Dim D(), E() As Byte
        D = System.Text.Encoding.ASCII.GetBytes(B)
        E = C.ComputeHash(D)
        Return E
    End Function

Snippet 1 is instantly understood at first sight. But Snippet 2 is not. It's obfuscated with simple variable renaming. It can be understood, but after a bit closer observation. This kind of obfuscation is the weakest and can be readily de-obfuscated by careful observation.

Now, take a look at the following snippets :

Snippet 1 : Code without obfuscation
Code: vb.net

Private Sub CheckSerial(ByVal MStr As String)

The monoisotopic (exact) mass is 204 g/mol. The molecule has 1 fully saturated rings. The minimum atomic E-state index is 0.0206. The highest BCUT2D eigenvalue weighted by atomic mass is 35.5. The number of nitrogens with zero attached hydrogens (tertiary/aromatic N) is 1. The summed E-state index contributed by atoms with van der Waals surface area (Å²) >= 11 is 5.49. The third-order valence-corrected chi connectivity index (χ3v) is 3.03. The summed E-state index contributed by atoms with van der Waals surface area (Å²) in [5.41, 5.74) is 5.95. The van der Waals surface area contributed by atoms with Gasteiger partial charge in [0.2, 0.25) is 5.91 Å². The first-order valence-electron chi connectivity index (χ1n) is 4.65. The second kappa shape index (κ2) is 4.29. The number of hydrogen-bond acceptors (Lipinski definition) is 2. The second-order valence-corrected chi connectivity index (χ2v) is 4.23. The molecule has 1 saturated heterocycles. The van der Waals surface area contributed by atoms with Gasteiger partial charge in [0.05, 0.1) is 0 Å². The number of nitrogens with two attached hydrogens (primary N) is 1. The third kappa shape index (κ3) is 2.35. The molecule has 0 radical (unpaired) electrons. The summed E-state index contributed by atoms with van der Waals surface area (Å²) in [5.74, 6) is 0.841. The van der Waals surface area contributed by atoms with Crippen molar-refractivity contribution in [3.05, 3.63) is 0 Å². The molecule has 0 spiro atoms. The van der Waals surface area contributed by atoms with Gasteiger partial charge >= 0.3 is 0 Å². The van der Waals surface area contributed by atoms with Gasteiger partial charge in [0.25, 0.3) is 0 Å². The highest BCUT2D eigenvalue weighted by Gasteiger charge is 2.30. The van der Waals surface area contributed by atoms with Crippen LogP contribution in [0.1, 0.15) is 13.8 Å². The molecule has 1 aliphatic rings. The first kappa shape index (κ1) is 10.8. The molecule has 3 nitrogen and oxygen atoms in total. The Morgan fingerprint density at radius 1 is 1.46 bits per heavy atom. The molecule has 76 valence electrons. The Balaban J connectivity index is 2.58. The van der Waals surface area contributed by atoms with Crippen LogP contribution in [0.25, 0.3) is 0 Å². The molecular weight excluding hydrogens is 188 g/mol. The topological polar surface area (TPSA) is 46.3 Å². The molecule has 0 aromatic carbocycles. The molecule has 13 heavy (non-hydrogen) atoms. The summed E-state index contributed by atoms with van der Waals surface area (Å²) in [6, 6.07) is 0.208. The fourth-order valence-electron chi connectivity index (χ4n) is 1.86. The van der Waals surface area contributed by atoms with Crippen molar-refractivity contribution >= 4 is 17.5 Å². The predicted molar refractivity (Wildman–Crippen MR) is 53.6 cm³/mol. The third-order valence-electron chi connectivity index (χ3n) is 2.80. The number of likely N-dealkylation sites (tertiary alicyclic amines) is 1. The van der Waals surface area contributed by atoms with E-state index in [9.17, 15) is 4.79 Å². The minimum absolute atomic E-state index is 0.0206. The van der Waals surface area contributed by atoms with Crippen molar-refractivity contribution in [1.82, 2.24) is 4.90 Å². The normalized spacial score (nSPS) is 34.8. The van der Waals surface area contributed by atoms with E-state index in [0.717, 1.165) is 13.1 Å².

If MStr = "T-26832-GST" Then
                TextBox1.Text = "WRONG SERIAL !"
                TextBox1.Text = "CORRECT SERIAL !"
        End If
    End Sub

Snippet 2 : Code with obfuscation
Code: vb.net

Private Sub A(ByVal B As String)
        If C(B) = "]$;?1:;$NZ]" Then
                D.Text = C("^[FGN)ZL[@HE)(")
                D.Text = C("F[[LJ])ZL[@HE)(")
        End If
    End Sub

The obfuscation done here is Variable Renaming + String Encryption. All strings are stored encrypted by simple XOR encryption with base 9 (i.e. a = a XOR 9). When the text is compared or printed to the textbox, it is re-XORed :wink:.
This obfuscation, although better than the previous, can be still cracked easily, without aid of software !

The better obfuscation techniques that are difficult to crack can be achieved by using Obfuscators e.g. {smartassembly}. But remember, although difficult it's not impossible to crack obfuscated assemblies :wink: